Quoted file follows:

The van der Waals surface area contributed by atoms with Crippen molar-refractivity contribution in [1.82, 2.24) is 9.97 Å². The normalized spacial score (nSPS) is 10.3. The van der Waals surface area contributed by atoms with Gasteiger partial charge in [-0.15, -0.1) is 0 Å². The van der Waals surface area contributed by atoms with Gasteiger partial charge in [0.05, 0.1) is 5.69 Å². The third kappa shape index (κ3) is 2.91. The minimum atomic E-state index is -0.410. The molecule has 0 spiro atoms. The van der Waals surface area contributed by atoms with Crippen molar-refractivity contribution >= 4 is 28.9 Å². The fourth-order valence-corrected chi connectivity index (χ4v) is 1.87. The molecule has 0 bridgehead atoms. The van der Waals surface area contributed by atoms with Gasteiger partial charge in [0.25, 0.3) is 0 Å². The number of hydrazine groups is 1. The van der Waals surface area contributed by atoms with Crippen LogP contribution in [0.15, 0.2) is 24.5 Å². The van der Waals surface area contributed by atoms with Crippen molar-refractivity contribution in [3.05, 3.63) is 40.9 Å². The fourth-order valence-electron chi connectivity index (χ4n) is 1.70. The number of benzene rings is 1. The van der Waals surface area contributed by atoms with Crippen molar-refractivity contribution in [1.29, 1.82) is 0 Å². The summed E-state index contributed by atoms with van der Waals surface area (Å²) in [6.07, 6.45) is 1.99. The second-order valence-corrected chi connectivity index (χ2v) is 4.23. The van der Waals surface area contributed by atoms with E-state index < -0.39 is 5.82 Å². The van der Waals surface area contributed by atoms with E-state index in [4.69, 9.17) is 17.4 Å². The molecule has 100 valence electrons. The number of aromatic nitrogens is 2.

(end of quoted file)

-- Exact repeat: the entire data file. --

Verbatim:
The van der Waals surface area contributed by atoms with Crippen molar-refractivity contribution in [1.82, 2.24) is 9.97 Å². The normalized spacial score (nSPS) is 10.3. The van der Waals surface area contributed by atoms with Gasteiger partial charge in [-0.15, -0.1) is 0 Å². The van der Waals surface area contributed by atoms with Gasteiger partial charge in [0.05, 0.1) is 5.69 Å². The third kappa shape index (κ3) is 2.91. The minimum atomic E-state index is -0.410. The molecule has 0 spiro atoms. The van der Waals surface area contributed by atoms with Crippen molar-refractivity contribution >= 4 is 28.9 Å². The fourth-order valence-corrected chi connectivity index (χ4v) is 1.87. The molecule has 0 bridgehead atoms. The van der Waals surface area contributed by atoms with Gasteiger partial charge in [0.25, 0.3) is 0 Å². The number of hydrazine groups is 1. The van der Waals surface area contributed by atoms with Crippen LogP contribution in [0.15, 0.2) is 24.5 Å². The van der Waals surface area contributed by atoms with Crippen molar-refractivity contribution in [3.05, 3.63) is 40.9 Å². The fourth-order valence-electron chi connectivity index (χ4n) is 1.70. The number of benzene rings is 1. The van der Waals surface area contributed by atoms with Crippen molar-refractivity contribution in [1.29, 1.82) is 0 Å². The summed E-state index contributed by atoms with van der Waals surface area (Å²) in [6.07, 6.45) is 1.99. The second-order valence-corrected chi connectivity index (χ2v) is 4.23. The van der Waals surface area contributed by atoms with E-state index < -0.39 is 5.82 Å². The van der Waals surface area contributed by atoms with E-state index in [4.69, 9.17) is 17.4 Å². The molecule has 100 valence electrons. The number of aromatic nitrogens is 2.